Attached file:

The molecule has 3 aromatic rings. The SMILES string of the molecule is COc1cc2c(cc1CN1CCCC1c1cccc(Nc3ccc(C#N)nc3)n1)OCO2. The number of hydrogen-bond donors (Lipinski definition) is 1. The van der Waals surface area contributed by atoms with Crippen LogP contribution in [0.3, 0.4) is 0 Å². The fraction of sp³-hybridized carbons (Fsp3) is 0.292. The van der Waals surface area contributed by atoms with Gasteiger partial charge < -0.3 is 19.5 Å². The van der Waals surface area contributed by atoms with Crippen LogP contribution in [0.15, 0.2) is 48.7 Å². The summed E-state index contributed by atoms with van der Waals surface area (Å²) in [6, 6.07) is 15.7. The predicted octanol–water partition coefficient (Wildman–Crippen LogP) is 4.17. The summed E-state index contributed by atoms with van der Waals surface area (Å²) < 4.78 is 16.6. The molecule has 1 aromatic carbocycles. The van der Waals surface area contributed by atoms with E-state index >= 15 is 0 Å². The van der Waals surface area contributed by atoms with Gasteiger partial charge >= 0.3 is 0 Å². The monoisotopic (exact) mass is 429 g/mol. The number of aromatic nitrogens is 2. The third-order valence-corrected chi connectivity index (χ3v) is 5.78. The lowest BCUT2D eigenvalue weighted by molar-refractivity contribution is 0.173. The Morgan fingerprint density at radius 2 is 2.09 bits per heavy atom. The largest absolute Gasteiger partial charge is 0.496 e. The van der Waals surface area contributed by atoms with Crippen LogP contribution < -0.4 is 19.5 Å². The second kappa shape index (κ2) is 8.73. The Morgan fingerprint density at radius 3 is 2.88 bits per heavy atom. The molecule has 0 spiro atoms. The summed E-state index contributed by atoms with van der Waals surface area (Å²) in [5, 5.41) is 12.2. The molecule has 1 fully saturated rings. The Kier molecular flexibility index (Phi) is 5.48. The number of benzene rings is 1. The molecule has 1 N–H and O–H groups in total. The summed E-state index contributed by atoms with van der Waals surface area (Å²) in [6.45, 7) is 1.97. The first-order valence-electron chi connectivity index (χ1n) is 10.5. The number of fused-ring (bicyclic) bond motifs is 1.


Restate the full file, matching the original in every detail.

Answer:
The molecule has 3 aromatic rings. The SMILES string of the molecule is COc1cc2c(cc1CN1CCCC1c1cccc(Nc3ccc(C#N)nc3)n1)OCO2. The number of hydrogen-bond donors (Lipinski definition) is 1. The van der Waals surface area contributed by atoms with Crippen LogP contribution in [0.3, 0.4) is 0 Å². The fraction of sp³-hybridized carbons (Fsp3) is 0.292. The van der Waals surface area contributed by atoms with Gasteiger partial charge < -0.3 is 19.5 Å². The van der Waals surface area contributed by atoms with Crippen LogP contribution in [0.15, 0.2) is 48.7 Å². The summed E-state index contributed by atoms with van der Waals surface area (Å²) in [6, 6.07) is 15.7. The predicted octanol–water partition coefficient (Wildman–Crippen LogP) is 4.17. The summed E-state index contributed by atoms with van der Waals surface area (Å²) < 4.78 is 16.6. The molecule has 1 aromatic carbocycles. The van der Waals surface area contributed by atoms with E-state index >= 15 is 0 Å². The van der Waals surface area contributed by atoms with Gasteiger partial charge >= 0.3 is 0 Å². The monoisotopic (exact) mass is 429 g/mol. The number of aromatic nitrogens is 2. The third-order valence-corrected chi connectivity index (χ3v) is 5.78. The lowest BCUT2D eigenvalue weighted by molar-refractivity contribution is 0.173. The Morgan fingerprint density at radius 2 is 2.09 bits per heavy atom. The largest absolute Gasteiger partial charge is 0.496 e. The van der Waals surface area contributed by atoms with Crippen LogP contribution < -0.4 is 19.5 Å². The second kappa shape index (κ2) is 8.73. The Morgan fingerprint density at radius 3 is 2.88 bits per heavy atom. The molecule has 0 spiro atoms. The summed E-state index contributed by atoms with van der Waals surface area (Å²) in [5, 5.41) is 12.2. The molecule has 1 fully saturated rings. The Kier molecular flexibility index (Phi) is 5.48. The number of benzene rings is 1. The molecule has 1 N–H and O–H groups in total. The summed E-state index contributed by atoms with van der Waals surface area (Å²) in [6.45, 7) is 1.97. The first-order valence-electron chi connectivity index (χ1n) is 10.5. The number of fused-ring (bicyclic) bond motifs is 1.